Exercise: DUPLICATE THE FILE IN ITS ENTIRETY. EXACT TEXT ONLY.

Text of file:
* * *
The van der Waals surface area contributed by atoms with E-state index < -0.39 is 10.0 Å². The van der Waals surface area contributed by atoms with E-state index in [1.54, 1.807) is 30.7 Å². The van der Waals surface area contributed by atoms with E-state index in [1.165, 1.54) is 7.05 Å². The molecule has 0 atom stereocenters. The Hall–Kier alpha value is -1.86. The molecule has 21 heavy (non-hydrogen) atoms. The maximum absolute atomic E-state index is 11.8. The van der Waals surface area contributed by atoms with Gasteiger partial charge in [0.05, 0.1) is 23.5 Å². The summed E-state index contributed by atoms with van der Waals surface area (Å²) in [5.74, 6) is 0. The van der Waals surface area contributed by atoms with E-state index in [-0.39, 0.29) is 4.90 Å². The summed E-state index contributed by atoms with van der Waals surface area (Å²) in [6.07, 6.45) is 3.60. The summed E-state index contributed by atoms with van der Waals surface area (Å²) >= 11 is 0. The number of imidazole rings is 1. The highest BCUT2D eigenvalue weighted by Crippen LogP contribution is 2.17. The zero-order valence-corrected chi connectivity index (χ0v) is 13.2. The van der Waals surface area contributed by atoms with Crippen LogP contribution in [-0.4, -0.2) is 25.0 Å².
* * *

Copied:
The van der Waals surface area contributed by atoms with E-state index < -0.39 is 10.0 Å². The van der Waals surface area contributed by atoms with E-state index in [1.54, 1.807) is 30.7 Å². The van der Waals surface area contributed by atoms with E-state index in [1.165, 1.54) is 7.05 Å². The molecule has 0 atom stereocenters. The Hall–Kier alpha value is -1.86. The molecule has 21 heavy (non-hydrogen) atoms. The maximum absolute atomic E-state index is 11.8. The van der Waals surface area contributed by atoms with Gasteiger partial charge in [0.05, 0.1) is 23.5 Å². The summed E-state index contributed by atoms with van der Waals surface area (Å²) in [5.74, 6) is 0. The van der Waals surface area contributed by atoms with E-state index in [-0.39, 0.29) is 4.90 Å². The summed E-state index contributed by atoms with van der Waals surface area (Å²) in [6.07, 6.45) is 3.60. The summed E-state index contributed by atoms with van der Waals surface area (Å²) >= 11 is 0. The number of imidazole rings is 1. The highest BCUT2D eigenvalue weighted by Crippen LogP contribution is 2.17. The zero-order valence-corrected chi connectivity index (χ0v) is 13.2. The van der Waals surface area contributed by atoms with Crippen LogP contribution in [-0.4, -0.2) is 25.0 Å².